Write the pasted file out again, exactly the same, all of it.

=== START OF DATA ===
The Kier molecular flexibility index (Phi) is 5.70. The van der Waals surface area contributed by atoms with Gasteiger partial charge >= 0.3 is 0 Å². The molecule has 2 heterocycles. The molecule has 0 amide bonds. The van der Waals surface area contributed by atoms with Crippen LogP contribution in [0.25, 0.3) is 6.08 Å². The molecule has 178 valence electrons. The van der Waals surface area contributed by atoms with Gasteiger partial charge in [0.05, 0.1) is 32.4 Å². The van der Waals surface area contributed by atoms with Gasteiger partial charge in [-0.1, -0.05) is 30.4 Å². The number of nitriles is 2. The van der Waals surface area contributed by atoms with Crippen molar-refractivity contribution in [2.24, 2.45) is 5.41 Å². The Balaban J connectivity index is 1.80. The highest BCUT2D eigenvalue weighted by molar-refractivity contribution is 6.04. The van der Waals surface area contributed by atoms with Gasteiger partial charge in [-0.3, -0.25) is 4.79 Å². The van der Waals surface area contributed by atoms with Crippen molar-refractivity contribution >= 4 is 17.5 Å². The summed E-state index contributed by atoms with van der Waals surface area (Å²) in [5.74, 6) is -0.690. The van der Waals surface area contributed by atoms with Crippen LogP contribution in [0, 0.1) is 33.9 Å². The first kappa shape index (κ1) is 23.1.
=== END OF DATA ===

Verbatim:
The Kier molecular flexibility index (Phi) is 5.70. The van der Waals surface area contributed by atoms with Gasteiger partial charge >= 0.3 is 0 Å². The molecule has 2 heterocycles. The molecule has 0 amide bonds. The van der Waals surface area contributed by atoms with Crippen LogP contribution in [0.25, 0.3) is 6.08 Å². The molecule has 178 valence electrons. The van der Waals surface area contributed by atoms with Gasteiger partial charge in [0.05, 0.1) is 32.4 Å². The van der Waals surface area contributed by atoms with Gasteiger partial charge in [-0.1, -0.05) is 30.4 Å². The number of nitriles is 2. The van der Waals surface area contributed by atoms with Crippen molar-refractivity contribution in [2.24, 2.45) is 5.41 Å². The Balaban J connectivity index is 1.80. The highest BCUT2D eigenvalue weighted by molar-refractivity contribution is 6.04. The van der Waals surface area contributed by atoms with Gasteiger partial charge in [-0.3, -0.25) is 4.79 Å². The van der Waals surface area contributed by atoms with Crippen molar-refractivity contribution >= 4 is 17.5 Å². The summed E-state index contributed by atoms with van der Waals surface area (Å²) in [5.74, 6) is -0.690. The van der Waals surface area contributed by atoms with Crippen LogP contribution in [0, 0.1) is 33.9 Å². The first kappa shape index (κ1) is 23.1.